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Vaughan Laboratory

Dr. Vaughan’s research is focused on defining and understanding the relevant cell types and molecular mechanisms by which the mammalian lung is able to regenerate after severe injury. He is especially interested in elucidating the means by which epithelial progenitors contribute to repaired airway and alveolar units after various lung insults (influenza, ARDS, fibrosis). His studies suggest that physiological lung function is in fact dictated by progenitor cell fate choices after injury.

Dr. Vaughan and his group have developed a novel orthotopic cell transplantation assay which allows for the direct assessment of engraftment, proliferation, and differentiation potential of these stem cells. Further, he is actively investigating the roles of the Notch, Wnt, and BMP pathways in regulating the differentiation potential and fate of expanded progenitor cells post-injury.

Dr. Vaughan is part of the CAMB (DSRB) graduate group, and is a member of the Penn Institute for Regenerative Medicine (IRM).

Interested in Working in the Vaughan Lab?

Dr. Vaughan is currently seeking new graduate students to join his laboratory team. He welcomes inquiries for potential rotations from incoming students. Contact Dr. Vaughan directly at andrewva@vet.upenn.edu

Contact Information

Andrew Vaughan, PhD, Penn Vet

Andrew Vaughan, PhD
Assistant Professor, Biomedical Sciences
School of Veterinary Medicine
University of Pennsylvania
Philadelphia, PA 19104

Email: andrewva@vet.upenn.edu

mosaic of flu injured lung, Vaughan Lab, Penn Vet

Our research foci in the Vaughan lab revolve around a central question: what signals and microenvironmental cues dictate the balance between euplastic regeneration and dysplastic remodeling?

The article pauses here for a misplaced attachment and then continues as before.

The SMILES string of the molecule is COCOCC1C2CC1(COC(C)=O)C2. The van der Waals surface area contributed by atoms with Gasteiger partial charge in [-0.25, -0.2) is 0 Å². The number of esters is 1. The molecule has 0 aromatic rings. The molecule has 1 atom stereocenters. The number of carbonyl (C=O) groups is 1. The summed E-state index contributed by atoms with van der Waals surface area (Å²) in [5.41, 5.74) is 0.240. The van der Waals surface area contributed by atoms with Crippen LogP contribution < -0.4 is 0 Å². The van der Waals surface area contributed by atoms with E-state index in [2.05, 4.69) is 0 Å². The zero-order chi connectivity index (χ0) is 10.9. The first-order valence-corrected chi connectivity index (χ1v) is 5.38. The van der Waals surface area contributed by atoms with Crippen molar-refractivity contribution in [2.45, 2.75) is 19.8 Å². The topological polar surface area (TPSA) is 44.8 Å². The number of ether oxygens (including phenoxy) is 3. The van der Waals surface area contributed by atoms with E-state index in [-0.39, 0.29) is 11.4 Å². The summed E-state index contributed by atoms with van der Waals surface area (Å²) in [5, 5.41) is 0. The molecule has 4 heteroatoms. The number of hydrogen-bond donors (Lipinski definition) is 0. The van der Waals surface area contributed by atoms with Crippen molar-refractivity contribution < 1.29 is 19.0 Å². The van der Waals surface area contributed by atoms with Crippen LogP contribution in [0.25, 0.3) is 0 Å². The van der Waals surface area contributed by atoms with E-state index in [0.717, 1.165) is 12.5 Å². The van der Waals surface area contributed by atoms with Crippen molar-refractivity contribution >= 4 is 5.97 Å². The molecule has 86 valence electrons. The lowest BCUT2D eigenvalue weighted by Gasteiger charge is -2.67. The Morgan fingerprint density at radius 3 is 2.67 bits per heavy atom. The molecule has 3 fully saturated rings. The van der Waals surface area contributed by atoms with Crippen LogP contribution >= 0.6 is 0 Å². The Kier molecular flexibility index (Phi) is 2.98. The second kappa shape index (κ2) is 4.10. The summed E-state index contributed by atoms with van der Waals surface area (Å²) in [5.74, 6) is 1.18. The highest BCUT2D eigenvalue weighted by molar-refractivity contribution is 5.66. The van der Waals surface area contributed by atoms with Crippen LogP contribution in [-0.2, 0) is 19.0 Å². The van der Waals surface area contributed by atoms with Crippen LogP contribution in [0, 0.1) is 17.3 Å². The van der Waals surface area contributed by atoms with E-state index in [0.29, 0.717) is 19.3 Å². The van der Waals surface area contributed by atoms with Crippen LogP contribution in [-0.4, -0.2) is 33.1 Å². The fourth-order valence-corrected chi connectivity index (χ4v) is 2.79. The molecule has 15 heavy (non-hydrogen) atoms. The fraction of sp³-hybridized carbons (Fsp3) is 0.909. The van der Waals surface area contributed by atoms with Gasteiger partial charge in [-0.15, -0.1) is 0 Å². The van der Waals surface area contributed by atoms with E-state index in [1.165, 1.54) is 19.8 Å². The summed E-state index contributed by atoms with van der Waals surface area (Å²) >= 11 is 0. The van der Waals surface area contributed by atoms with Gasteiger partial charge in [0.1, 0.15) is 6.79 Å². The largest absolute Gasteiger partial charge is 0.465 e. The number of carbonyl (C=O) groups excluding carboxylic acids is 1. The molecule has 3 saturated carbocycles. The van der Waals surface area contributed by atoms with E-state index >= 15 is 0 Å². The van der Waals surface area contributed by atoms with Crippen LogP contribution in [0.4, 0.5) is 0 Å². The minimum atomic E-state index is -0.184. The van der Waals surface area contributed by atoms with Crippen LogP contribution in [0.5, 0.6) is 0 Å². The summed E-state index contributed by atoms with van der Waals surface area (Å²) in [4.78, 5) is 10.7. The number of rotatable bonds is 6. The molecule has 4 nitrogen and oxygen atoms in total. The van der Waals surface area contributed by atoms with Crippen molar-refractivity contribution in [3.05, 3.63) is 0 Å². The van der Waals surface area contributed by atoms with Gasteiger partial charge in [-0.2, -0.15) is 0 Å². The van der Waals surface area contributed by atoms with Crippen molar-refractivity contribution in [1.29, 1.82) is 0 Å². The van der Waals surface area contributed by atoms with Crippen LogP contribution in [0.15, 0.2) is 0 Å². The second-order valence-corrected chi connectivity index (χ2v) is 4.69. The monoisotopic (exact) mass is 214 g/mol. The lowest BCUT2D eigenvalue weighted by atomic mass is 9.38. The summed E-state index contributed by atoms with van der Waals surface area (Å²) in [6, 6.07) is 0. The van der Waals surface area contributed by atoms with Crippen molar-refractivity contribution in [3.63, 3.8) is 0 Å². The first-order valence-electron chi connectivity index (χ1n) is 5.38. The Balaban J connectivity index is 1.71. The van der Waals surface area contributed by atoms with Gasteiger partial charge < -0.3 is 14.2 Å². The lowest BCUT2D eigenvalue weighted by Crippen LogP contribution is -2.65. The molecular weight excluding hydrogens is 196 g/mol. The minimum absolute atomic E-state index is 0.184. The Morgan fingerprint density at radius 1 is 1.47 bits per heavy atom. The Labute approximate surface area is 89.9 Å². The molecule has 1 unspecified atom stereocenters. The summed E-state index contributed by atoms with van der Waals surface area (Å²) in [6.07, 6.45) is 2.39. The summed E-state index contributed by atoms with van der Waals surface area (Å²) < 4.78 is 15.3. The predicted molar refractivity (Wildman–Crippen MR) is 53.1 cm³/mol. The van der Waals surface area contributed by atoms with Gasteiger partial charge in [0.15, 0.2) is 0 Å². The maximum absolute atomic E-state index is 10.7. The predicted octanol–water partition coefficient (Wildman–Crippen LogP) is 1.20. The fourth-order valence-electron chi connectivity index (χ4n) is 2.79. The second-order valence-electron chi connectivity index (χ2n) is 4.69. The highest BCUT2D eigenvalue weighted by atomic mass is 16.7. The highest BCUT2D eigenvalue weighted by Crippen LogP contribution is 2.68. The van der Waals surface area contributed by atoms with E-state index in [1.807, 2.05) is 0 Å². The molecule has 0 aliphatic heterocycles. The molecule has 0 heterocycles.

This paradigm is especially obvious in the lung after influenza infection, where areas of regeneration and remodeling are coincident, even in nearby regions of the same lung. At a cellular level, one can envision how these injury repair outcomes are actually dictated by progenitor cell fate choices within the injured tissue.

We have several projects aimed at increasing our understanding of molecular rheostats affecting this balance.  In one project, we are studying the role of vascular-derived bone morphogenic protein (BMP) signals that impact progenitor cell fate choices, wherein boosting BMP levels seems to promote more appropriate fate choices. Building upon previous work, we are also continuing to study how the Notch pathway impacts cell fate as well as optimizing orthotopic progenitor cell transplants for cell therapy approaches.

We have a number of other ongoing projects for which we are actively recruiting new scientists.  These projects include investigating the role of Eph / Ephrin signaling in lung repair, translational control of adult progenitor cells, definition of Notch signaling programs, epigenetic maintenance of progenitor states, and exploring paracrine signaling between the vasculature and the epithelium during regeneration. 

Please don’t hesitate to reach out if you are interested in joining the team!

From: https://www.nature.com/articles/ncb3585

Lung repair kit, Vaughan Lab, Penn Vet

Dr. Vaughan’s latest research titled “Local lung hypoxia determines epithelial fate decisions during alveolar regeneration” was recently published in Nature Cell Biology.